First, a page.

Mitsutaro Yamaoka Kotaro is an unusual historic figure, born in 1880 in Fukuyama, a city in the Hiroshima prefecture. He studied Russian at the Tokyo School of Foreign Languages (now the Tokyo University of Foreign Studies) and joined the army as a volunteer soldier after the Russo-Japanese Conflict broke out, “in the year of his graduation,” Japanese scholar Hirofumi Oki wrote in a 1998 thesis titled Umar Mitsutaro Yamaoka (1880-1959): A Study of His Thought and Contributions to Da’wah. “He departed for the front as an army interpreter with the Tenth Division.”
“No event signaled Japan’s new status on the world stage more than the defeat of imperial Russia in the Russo-Japanese War of 1904-5,” UCLA professor and historian Nile Green wrote in a 2013 paper titled Forgotten Futures: Indian Muslims in the Trans-Islamic Turn to Japan. “From Istanbul to Tehran, from Kabul to Singapore, Japan’s victory was greeted by Muslim anti-imperialists as proof of the vulnerability of Europe’s empires.”
After the war, Yamaoka stayed back in Manchuria and taught Russian to officials working for the Japanese military administration. While he was still on the frontier, Yamaoka became a member of Black Dragon, or Heilong Jiang, the Chinese paramilitary.
In 1909, the Black Dragons reached out to Abdurreshid Ibrahim, a Volga Tatar exile and writer who was looking to organize Crimean Tatars and start a rebellion against the Russian tsar. Under the guidance of the Black Dragons, Yamaoka met Ibrahim in 1909 and decided to accompany him on a pilgrimage to Mecca. Before Yamaoka, no one from Japan had performed the Hajj, although there were some Japanese converts to Islam.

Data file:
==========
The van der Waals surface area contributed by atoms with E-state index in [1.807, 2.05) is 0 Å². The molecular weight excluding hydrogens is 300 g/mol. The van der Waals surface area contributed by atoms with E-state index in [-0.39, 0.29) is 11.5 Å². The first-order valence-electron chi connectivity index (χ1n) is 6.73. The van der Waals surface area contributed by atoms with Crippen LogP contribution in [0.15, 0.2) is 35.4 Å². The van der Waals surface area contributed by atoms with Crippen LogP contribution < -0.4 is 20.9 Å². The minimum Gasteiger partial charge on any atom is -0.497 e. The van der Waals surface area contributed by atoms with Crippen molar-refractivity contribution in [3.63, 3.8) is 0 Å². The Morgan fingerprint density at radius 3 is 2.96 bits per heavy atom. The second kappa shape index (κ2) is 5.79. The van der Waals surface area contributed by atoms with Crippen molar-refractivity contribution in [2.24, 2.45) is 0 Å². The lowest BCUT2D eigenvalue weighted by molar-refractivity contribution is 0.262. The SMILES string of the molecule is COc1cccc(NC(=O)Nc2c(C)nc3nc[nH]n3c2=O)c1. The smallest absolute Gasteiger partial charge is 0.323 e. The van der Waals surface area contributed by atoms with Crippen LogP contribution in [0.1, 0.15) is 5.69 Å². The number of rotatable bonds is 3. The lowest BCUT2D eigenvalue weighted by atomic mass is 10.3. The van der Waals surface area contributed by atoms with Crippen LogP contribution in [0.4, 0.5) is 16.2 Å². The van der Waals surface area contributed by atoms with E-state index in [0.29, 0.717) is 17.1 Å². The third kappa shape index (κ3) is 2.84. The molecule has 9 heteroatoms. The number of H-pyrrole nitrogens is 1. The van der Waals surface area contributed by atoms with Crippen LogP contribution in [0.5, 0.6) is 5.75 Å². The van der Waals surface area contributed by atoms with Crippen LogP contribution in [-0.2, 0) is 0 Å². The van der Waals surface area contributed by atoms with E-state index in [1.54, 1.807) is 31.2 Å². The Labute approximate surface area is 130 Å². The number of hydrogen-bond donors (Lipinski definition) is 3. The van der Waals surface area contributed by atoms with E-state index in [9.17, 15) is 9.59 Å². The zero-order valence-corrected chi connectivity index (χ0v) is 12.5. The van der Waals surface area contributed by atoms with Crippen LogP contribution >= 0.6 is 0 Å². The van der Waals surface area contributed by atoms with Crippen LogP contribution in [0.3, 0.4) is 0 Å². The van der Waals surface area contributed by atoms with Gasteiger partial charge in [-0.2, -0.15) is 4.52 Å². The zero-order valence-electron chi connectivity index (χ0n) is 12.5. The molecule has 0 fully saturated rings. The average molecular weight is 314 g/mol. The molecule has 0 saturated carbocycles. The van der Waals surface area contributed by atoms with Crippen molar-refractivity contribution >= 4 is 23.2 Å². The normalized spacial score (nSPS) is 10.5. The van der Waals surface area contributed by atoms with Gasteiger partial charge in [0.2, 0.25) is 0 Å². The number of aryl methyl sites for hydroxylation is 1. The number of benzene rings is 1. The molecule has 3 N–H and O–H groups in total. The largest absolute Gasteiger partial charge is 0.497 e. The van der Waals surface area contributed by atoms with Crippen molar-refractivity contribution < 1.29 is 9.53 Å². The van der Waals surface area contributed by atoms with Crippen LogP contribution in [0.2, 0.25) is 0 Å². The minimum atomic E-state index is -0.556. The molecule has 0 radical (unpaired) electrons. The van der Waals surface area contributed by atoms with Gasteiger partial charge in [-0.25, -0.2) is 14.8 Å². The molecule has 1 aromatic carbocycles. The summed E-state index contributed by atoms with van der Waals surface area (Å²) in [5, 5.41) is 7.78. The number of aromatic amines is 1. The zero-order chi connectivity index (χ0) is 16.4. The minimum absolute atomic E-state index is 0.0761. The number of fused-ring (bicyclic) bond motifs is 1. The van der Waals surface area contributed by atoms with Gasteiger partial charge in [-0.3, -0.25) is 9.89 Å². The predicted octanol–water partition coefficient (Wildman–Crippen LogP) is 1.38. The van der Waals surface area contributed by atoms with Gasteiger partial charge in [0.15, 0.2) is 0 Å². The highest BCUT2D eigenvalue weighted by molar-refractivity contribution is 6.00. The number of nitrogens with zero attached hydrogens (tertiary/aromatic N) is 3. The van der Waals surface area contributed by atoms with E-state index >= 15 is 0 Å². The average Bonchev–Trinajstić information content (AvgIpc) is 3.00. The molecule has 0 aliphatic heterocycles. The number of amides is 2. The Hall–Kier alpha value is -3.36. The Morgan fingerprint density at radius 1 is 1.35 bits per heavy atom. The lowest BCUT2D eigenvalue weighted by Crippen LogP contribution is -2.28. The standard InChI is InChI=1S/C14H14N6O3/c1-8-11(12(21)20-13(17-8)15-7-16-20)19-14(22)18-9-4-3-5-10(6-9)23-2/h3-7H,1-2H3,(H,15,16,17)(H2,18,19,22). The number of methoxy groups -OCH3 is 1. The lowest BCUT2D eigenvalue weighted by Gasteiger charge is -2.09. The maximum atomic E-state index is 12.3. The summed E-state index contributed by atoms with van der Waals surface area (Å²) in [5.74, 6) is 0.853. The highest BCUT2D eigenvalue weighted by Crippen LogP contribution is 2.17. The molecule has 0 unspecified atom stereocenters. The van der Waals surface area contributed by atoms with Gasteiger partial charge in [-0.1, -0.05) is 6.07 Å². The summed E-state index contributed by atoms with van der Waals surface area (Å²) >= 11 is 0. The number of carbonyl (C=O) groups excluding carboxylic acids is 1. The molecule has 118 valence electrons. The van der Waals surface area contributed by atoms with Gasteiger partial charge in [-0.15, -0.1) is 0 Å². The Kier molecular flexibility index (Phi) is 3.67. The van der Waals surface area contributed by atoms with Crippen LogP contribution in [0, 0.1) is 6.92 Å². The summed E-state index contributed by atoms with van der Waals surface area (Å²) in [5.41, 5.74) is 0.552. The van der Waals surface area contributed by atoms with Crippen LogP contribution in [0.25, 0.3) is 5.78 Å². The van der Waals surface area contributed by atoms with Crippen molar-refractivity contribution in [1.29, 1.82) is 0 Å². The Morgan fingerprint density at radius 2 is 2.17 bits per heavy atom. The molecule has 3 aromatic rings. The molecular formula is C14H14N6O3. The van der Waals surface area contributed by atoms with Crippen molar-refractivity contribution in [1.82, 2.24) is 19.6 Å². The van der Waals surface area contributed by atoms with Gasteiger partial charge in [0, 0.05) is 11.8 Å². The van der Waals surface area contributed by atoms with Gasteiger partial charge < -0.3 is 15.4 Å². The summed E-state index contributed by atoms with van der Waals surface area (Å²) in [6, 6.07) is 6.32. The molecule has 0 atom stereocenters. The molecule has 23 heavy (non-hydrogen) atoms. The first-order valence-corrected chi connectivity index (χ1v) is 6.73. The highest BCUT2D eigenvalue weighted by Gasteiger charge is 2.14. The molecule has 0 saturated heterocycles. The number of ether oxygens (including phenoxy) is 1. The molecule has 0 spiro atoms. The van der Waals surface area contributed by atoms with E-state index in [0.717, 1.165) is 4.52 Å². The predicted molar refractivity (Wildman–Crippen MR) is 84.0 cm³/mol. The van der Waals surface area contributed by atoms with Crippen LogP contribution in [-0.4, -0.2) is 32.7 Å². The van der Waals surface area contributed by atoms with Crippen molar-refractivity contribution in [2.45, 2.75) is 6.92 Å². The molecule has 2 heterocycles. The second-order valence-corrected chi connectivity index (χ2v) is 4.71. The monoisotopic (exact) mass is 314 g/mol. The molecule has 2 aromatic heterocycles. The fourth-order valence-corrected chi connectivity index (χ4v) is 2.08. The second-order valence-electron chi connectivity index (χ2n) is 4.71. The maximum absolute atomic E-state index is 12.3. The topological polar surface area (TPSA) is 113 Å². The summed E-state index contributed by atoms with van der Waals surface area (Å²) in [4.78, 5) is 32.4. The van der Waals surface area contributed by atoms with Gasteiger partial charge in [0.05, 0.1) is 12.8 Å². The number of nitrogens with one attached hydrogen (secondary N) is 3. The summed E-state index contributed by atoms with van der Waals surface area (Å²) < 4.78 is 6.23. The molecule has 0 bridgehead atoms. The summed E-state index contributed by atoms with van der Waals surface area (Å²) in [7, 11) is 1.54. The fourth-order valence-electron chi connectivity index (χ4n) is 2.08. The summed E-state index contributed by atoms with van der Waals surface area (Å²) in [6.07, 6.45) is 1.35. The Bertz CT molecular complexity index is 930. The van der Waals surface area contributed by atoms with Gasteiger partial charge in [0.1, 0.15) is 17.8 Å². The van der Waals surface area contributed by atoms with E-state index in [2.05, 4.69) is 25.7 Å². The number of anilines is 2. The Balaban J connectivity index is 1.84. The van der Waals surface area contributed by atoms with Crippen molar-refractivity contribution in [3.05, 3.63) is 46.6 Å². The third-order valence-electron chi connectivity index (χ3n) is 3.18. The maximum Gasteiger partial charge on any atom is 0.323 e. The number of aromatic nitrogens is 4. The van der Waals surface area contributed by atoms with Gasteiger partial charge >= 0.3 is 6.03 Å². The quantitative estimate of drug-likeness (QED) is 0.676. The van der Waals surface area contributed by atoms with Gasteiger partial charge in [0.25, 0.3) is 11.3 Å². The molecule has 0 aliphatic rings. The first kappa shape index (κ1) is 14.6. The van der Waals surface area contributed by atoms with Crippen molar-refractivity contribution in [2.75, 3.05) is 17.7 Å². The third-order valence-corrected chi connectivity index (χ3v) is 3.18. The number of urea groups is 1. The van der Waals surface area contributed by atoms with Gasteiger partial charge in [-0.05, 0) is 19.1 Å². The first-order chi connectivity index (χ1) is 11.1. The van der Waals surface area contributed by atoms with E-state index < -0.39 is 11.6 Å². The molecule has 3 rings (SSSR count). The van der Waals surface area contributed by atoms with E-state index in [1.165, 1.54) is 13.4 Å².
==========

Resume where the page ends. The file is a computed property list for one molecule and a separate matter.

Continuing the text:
The Japanese spy’s initial plan was to visit the holiest Muslim sites without converting to Islam, but Ibrahim revealed his Japanese friend’s secret to the Tatar pilgrims. “This gave rise to such a commotion that he witnessed the Shahadah (the Muslim profession of faith) on the spot and was given an instant Islamic education by Ibrahim,” Japanese Islamic scholar Kojiro Nakamura wrote in the paper Early Japanese Pilgrims to Mecca. After converting to Islam, Yamaoka officially became Umar Mitsutaro Yamaoka Kotaro.
The pilgrims set sail from Bombay’s Yellow Gate in the third week of November 1909 and arrived in Jeddah after a rough three weeks. By this time, Yamaoka, who was once a proponent of the Shinto faith, became a practicing and devout Muslim. Thanks to Ibrahim, the Japanese pilgrim was warmly received in Mecca. “He was not only given a favor of special meeting and dining with the Hashemite Sherif Husain but was privileged even to see inside the Ka’bah,” Nakamura added.
After performing the Hajj, Yamaoka traveled to Beirut, Damascus, and Constantinople, receiving tremendous attention and hospitality in every city he visited, since he was the first Japanese Hajji.
Yamaoka spent the next five decades writing several articles and books about Islam in Japanese, describing the treatment he got in Mecca as his “greatest honor”. In 1912, he published the first Japanese book on the Hajj. He also translated parts of the Quran into Japanese.
His promotion of Islam brought him under the pressure of the military authorities, but “despite that, he continued to take an active part in Islamic activities in Japan and in the spring of 1938, he founded the Islamic Culture Association,” wrote Hirofumi Oki. Yamaoka also approached the Russian-speaking community in Tokyo to help build the city’s first mosque, which was finally built in 1938. The first imam of the mosque was Abdurreshid Ibrahim, by then a subject of the Japanese Empire.
Truly, hearts can turn towards faith in the strangest ways.